The Green Party scandal has implications for the future of third parties in Texas
Here’s some advice for you would-be politicos: If you’re a third party caught in a scandal, having accepted potentially illegal corporate contributions from a firm with GOP ties, your best bet for redemption is not a hastily called press conference on a Friday evening. Before a three day weekend. In the rain.
But apparently the Green Party of Texas does not listen to me. Nor, apparently, do they listen to themselves. Let me sum up the argument they made in today’s soggy press conference: First, taking corporate contributions is legal and we were within our rights. Secondly, taking corporate contributions is unethical and we call on the major parties to return any such donations.
(It’s not just me, right?)
Despite the rather pathetic press conference—five or six reporters straining to hear on the Capitol steps—the Greens actually had a good day. Thanks to a stay from the state Supreme Court, they’re on the ballot for now. But this entire fiasco will likely do long-term damage, not just to the Greens, but to other future third party efforts.
In case you’ve forgotten, the Green Party was found to have accepted a half a million dollar effort to get petition signatures. Turns out, the donation came from Take Initiative America, a corporate non-profit with GOP ties. (Not to mention an aborted effort by Rick Perry ally Mike Toomey to pay for the petition.) While District Judge John Dietz blocked the party from certifying candidates for the November ballot last week, the Supreme Court issued a stay today that allows the party to move forward with the certification. But expect briefs in the next few weeks as the court evaluates the situation.
Wayne Slater has a nice summary of what, exactly, is up for debate:
“Corporations are forbidden from contributing to political parties, but may pay for administrative expenses such as office rent and overhead. The Green Party contends its signature-gathering effort – spearheaded by an out-of-state GOP operative and funded with $532,000 from an undisclosed source — was an administrative expense.”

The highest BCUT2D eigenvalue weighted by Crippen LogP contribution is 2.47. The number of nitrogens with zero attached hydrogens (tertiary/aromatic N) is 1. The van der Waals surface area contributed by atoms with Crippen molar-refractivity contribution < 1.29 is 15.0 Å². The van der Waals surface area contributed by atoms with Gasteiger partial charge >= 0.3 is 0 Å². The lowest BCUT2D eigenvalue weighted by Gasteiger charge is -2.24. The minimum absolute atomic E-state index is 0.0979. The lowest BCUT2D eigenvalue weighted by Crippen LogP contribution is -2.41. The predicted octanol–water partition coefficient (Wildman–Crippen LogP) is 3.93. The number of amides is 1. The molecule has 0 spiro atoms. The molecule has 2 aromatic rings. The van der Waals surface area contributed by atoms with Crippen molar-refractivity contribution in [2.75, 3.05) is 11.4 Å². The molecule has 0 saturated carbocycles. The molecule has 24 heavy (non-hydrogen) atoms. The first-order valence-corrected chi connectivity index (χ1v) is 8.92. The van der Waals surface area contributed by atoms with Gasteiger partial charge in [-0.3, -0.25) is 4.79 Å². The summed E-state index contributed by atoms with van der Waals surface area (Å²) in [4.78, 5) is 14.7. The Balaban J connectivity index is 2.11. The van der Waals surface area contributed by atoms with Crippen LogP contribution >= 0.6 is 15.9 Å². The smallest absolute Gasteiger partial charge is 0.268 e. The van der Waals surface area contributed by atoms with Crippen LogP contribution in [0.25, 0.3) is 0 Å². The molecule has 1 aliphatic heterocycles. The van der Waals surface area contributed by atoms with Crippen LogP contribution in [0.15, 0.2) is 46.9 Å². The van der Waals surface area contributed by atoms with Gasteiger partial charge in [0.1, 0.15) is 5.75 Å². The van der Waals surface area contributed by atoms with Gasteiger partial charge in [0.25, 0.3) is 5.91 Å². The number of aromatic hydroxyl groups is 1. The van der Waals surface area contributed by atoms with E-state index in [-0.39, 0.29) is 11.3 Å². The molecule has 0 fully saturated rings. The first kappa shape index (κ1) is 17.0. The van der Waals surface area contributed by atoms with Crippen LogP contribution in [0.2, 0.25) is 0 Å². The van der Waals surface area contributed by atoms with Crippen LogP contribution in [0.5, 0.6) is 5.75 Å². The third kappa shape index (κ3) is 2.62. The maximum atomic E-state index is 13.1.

But the whole fiasco has some pretty tragic implications for third party movements as a whole in Texas.
After all the “Green Party” used to be associated with images of conservation and energy policy, rather than Mike Toomey and Republican corporations. Like ’em or not, the party’s bids in the past have been more about grassroots efforts to bring attention to the issues that the major parties ignored. They teamed up with the Libertarians to fight for easier ways to get on the ballot. (The Libertarians have done well enough in past years to get on the ballot without having to collect signatures.)
I have a feeling those barriers to the ballot for third parties aren’t going away anytime soon. The efforts around third parties all now seem to be implicated, and everyone wants to speculate about whether the Democrats might be helping the Libertarians.
“If the Democrats have been helping a third party all these years,” Statesman reporter Jason Embry wrote yesterday, “they sure have been a lot better at pulling it off.” The implications couldn’t be clearer. The Texas Tribune led today with a story titled “Do Libertarians Help Democrats and Hurt Republicans?” The Greens aren’t happy about it—the press conference announcement included the that “most of y’all receiving this email have perpetuated the myth started by the Democratic Party that Greens ‘take’ votes away from Dems.” (Note: I don’t think that myth is particularly new.) While no one can say for sure—third parties point to research that shows they take equally from both parties while the Ds and Rs point to research that shows the opposite—it’s clear that neither party is taking chances.
The Democrats are already suing the Greens, even the League of Conservation Voters have called on them to withdraw from the ballot, and I doubt the major parties will be willing to work for third party rights during session. After I came back, wet and cranky, from the press conference, I had an email from Bill White spokesperson Katy Bacon. The subject line? “Heard you went to a press conference in the rain.” Yes, Katy, you heard correctly. Thanks for the reminder.